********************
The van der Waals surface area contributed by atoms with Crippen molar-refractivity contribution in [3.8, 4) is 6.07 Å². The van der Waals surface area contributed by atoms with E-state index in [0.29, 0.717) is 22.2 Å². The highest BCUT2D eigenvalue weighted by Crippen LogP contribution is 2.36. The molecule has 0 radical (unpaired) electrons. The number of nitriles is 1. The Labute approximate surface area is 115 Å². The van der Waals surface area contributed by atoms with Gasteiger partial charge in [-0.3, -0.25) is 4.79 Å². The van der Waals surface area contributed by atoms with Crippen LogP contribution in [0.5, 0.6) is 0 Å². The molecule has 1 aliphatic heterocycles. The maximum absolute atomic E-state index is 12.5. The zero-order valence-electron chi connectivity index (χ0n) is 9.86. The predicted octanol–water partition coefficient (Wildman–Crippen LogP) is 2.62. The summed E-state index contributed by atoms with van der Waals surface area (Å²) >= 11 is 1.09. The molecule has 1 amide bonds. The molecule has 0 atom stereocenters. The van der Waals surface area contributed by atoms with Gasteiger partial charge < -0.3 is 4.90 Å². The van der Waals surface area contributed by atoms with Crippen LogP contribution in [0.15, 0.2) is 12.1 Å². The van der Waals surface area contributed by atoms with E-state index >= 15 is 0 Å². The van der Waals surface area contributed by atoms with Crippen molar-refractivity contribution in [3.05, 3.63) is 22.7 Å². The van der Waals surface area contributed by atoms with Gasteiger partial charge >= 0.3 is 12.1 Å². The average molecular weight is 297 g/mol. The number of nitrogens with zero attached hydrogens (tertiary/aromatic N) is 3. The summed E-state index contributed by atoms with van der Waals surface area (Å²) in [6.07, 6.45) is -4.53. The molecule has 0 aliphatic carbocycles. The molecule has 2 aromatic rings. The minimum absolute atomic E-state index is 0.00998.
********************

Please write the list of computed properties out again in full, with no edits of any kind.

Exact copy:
The van der Waals surface area contributed by atoms with Crippen molar-refractivity contribution in [3.8, 4) is 6.07 Å². The van der Waals surface area contributed by atoms with E-state index in [0.29, 0.717) is 22.2 Å². The highest BCUT2D eigenvalue weighted by Crippen LogP contribution is 2.36. The molecule has 0 radical (unpaired) electrons. The number of nitriles is 1. The Labute approximate surface area is 115 Å². The van der Waals surface area contributed by atoms with Gasteiger partial charge in [-0.3, -0.25) is 4.79 Å². The van der Waals surface area contributed by atoms with Crippen LogP contribution in [0.5, 0.6) is 0 Å². The molecule has 1 aliphatic heterocycles. The maximum absolute atomic E-state index is 12.5. The zero-order valence-electron chi connectivity index (χ0n) is 9.86. The predicted octanol–water partition coefficient (Wildman–Crippen LogP) is 2.62. The summed E-state index contributed by atoms with van der Waals surface area (Å²) >= 11 is 1.09. The molecule has 1 amide bonds. The molecule has 0 atom stereocenters. The van der Waals surface area contributed by atoms with Gasteiger partial charge < -0.3 is 4.90 Å². The van der Waals surface area contributed by atoms with Crippen LogP contribution in [0.15, 0.2) is 12.1 Å². The van der Waals surface area contributed by atoms with E-state index >= 15 is 0 Å². The van der Waals surface area contributed by atoms with Crippen molar-refractivity contribution in [3.05, 3.63) is 22.7 Å². The van der Waals surface area contributed by atoms with Gasteiger partial charge >= 0.3 is 12.1 Å². The average molecular weight is 297 g/mol. The number of nitrogens with zero attached hydrogens (tertiary/aromatic N) is 3. The summed E-state index contributed by atoms with van der Waals surface area (Å²) in [6.07, 6.45) is -4.53. The molecule has 0 aliphatic carbocycles. The molecule has 2 aromatic rings. The minimum absolute atomic E-state index is 0.00998.